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 (pyo͞o′zē-ĭz′əm, pyo͞o′sē-)

[After Edward Bouverie Pusey.]

Pu′sey·ite′ (-īt′) n.
American Heritage® Dictionary of the English Language, Fifth Edition. Copyright © 2016 by Houghton Mifflin Harcourt Publishing Company. Published by Houghton Mifflin Harcourt Publishing Company. All rights reserved.


(Alternative Belief Systems) a derogatory term for the Oxford Movement used by its contemporary opponents
[C19: after E. B. Pusey]
ˈPuseyite n, adj
Collins English Dictionary – Complete and Unabridged, 12th Edition 2014 © HarperCollins Publishers 1991, 1994, 1998, 2000, 2003, 2006, 2007, 2009, 2011, 2014


(trækˈtɛər i əˌnɪz əm)

the High Church doctrine of the Oxford movement as given in a series of 90 tracts published in Oxford, England, 1833-41.
Trac•tar′i•an, adj., n.
Random House Kernerman Webster's College Dictionary, © 2010 K Dictionaries Ltd. Copyright 2005, 1997, 1991 by Random House, Inc. All rights reserved.


Tractarianism, after Rev. E. B. Pusey, English clergyman. — Puseyite, n. — Puseyistic, Puseyistical adj.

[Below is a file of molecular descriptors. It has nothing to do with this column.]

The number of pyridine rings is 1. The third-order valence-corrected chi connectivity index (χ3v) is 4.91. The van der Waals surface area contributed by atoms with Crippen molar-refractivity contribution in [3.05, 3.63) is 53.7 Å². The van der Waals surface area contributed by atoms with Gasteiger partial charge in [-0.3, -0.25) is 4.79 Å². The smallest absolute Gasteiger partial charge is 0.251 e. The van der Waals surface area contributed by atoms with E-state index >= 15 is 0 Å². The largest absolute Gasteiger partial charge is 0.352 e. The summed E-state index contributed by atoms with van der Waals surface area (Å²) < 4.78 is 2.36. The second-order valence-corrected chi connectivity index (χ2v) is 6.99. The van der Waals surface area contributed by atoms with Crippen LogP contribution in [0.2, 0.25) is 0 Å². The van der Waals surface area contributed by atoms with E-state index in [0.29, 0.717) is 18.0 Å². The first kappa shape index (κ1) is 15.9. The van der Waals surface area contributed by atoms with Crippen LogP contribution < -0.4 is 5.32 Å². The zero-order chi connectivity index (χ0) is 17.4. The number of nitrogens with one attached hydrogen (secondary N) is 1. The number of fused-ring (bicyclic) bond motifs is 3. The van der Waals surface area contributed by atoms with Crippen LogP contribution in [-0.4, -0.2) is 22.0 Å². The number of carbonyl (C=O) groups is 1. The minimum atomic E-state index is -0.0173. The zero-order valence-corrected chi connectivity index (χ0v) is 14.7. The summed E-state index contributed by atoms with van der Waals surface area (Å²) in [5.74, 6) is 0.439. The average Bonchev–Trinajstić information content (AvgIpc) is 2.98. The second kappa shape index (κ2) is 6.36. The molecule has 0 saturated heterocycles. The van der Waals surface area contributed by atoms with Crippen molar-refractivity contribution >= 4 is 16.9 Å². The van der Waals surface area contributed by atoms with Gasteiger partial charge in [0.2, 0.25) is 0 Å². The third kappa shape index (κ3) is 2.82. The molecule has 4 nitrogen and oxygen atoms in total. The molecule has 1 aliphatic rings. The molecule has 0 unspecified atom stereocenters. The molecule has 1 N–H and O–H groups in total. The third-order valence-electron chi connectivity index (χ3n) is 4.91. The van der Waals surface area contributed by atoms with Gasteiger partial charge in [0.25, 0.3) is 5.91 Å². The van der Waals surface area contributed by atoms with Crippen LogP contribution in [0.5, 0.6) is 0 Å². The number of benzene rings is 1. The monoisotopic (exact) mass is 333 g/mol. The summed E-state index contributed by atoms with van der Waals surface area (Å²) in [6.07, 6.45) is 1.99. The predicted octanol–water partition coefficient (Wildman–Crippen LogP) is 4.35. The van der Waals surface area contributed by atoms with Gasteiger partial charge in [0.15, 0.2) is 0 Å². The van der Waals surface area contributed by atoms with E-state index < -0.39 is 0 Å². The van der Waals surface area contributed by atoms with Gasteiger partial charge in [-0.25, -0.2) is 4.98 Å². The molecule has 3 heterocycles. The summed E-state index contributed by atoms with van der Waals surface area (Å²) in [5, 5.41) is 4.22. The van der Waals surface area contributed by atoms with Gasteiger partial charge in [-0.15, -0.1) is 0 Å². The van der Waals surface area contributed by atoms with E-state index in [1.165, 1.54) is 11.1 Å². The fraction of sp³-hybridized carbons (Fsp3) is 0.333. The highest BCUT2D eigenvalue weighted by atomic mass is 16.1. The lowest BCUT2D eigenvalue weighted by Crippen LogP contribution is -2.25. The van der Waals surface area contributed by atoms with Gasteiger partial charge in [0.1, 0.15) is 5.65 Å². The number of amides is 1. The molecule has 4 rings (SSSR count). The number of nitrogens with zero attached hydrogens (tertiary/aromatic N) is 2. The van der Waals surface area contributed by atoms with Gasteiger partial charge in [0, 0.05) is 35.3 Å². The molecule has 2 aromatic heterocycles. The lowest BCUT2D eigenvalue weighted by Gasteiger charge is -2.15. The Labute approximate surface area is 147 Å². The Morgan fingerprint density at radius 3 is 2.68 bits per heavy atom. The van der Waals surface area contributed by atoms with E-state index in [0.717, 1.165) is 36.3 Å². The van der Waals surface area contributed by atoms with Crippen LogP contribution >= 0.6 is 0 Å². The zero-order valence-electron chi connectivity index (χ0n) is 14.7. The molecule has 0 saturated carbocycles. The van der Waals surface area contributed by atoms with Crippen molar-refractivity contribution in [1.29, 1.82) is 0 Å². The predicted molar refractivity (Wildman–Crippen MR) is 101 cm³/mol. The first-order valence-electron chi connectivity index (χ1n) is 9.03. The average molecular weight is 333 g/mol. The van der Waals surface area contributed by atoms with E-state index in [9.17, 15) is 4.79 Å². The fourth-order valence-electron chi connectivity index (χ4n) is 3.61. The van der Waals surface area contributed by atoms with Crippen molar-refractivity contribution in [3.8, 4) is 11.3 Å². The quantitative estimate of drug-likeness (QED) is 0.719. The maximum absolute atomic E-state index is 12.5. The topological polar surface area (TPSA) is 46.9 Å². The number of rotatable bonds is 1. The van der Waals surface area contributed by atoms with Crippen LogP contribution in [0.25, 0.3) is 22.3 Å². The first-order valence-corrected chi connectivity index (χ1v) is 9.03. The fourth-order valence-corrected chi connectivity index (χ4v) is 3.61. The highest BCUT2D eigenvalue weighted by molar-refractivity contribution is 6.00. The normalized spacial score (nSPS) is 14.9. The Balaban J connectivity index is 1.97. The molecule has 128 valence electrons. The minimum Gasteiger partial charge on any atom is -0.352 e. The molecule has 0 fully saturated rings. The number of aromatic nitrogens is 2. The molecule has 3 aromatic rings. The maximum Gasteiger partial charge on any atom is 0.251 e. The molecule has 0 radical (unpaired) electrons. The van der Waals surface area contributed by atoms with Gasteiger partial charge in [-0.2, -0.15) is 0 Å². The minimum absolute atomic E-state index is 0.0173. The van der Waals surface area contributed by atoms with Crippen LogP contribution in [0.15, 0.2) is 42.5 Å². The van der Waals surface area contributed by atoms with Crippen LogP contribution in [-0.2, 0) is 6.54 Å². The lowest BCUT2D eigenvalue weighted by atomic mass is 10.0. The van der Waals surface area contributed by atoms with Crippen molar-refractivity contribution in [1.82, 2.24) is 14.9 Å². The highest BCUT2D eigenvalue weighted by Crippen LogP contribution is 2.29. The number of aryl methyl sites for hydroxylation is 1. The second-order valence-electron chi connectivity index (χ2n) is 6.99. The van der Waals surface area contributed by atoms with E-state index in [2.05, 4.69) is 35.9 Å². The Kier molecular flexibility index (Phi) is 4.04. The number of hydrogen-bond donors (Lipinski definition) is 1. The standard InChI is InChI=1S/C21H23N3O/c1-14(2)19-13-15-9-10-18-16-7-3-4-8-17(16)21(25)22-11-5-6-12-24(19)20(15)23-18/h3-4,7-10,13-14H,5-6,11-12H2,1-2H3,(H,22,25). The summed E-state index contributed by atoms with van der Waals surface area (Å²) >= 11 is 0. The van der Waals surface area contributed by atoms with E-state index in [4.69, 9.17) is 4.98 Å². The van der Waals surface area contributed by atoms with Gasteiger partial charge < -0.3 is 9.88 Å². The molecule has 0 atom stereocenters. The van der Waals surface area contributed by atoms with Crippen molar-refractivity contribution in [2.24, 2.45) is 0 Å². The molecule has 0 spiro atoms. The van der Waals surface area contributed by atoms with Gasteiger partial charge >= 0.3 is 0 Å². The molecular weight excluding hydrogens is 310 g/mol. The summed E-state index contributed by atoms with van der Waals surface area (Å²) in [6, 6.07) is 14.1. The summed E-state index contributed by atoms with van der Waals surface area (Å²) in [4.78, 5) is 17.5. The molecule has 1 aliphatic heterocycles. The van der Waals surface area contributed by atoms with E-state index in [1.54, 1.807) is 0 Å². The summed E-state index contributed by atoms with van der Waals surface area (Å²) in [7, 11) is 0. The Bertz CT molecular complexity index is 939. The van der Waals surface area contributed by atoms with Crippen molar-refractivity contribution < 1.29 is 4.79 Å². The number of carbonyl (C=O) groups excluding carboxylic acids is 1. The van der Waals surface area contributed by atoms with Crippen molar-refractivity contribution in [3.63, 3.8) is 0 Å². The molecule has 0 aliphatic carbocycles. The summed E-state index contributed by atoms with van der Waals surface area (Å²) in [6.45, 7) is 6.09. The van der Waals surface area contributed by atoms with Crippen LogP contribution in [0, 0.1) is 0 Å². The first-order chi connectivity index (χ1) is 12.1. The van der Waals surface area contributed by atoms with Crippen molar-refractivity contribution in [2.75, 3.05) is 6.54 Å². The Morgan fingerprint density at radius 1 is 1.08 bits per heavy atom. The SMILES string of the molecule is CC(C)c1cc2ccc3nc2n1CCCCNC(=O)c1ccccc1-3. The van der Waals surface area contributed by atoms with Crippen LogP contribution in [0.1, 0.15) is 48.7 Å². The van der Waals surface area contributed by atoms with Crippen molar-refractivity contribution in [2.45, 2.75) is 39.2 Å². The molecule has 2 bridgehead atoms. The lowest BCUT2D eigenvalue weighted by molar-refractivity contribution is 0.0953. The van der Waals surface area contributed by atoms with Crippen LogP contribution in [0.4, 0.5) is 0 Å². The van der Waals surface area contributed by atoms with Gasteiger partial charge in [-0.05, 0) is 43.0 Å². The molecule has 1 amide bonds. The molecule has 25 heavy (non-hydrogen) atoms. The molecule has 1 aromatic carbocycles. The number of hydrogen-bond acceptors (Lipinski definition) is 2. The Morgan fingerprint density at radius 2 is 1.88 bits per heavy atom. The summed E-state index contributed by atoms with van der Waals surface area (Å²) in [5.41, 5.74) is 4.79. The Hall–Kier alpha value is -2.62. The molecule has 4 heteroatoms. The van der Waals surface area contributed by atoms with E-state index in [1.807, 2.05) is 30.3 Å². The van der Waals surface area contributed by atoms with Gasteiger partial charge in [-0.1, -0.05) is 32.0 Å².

See also: Protestantism
-Ologies & -Isms. Copyright 2008 The Gale Group, Inc. All rights reserved.
ThesaurusAntonymsRelated WordsSynonymsLegend:
Noun1.Puseyism - principles of the founders of the Oxford movement as expounded in pamphlets called `Tracts for the Times'
Christian religion, Christianity - a monotheistic system of beliefs and practices based on the Old Testament and the teachings of Jesus as embodied in the New Testament and emphasizing the role of Jesus as savior
Based on WordNet 3.0, Farlex clipart collection. © 2003-2012 Princeton University, Farlex Inc.
References in periodicals archive ?
Influenced by the teachings of Henry Parry Liddon and other successors of Tractarianism in Oxford, he developed a strong attraction for Anglo-Catholic ritualism, Puseyism, which eventually led him to his 1866 conversion and Jesuit novitiate.
At this time in the 1840s the controversy was about Puseyism, a carry over of the Oxford movement where there was an attempt to revert to more Catholic ritual in church services.
To some, he took a critique of Protestantism too far and thus veered close to "Romanizing tendencies" or "Puseyism," a term associated with the high-church views of Edward Bouverie Pusey (1800-1882), a leader of the Oxford Movement in England.
The closest Protestant denomination to Catholicism and the most ritualistic in its mode of worship, the Episcopalian church--the American descendant of the Anglican church of England--was also most affected by the neo-Catholic reforms of the Tractarian or Oxford Movement (Puseyism) of the 1830s and 1840s.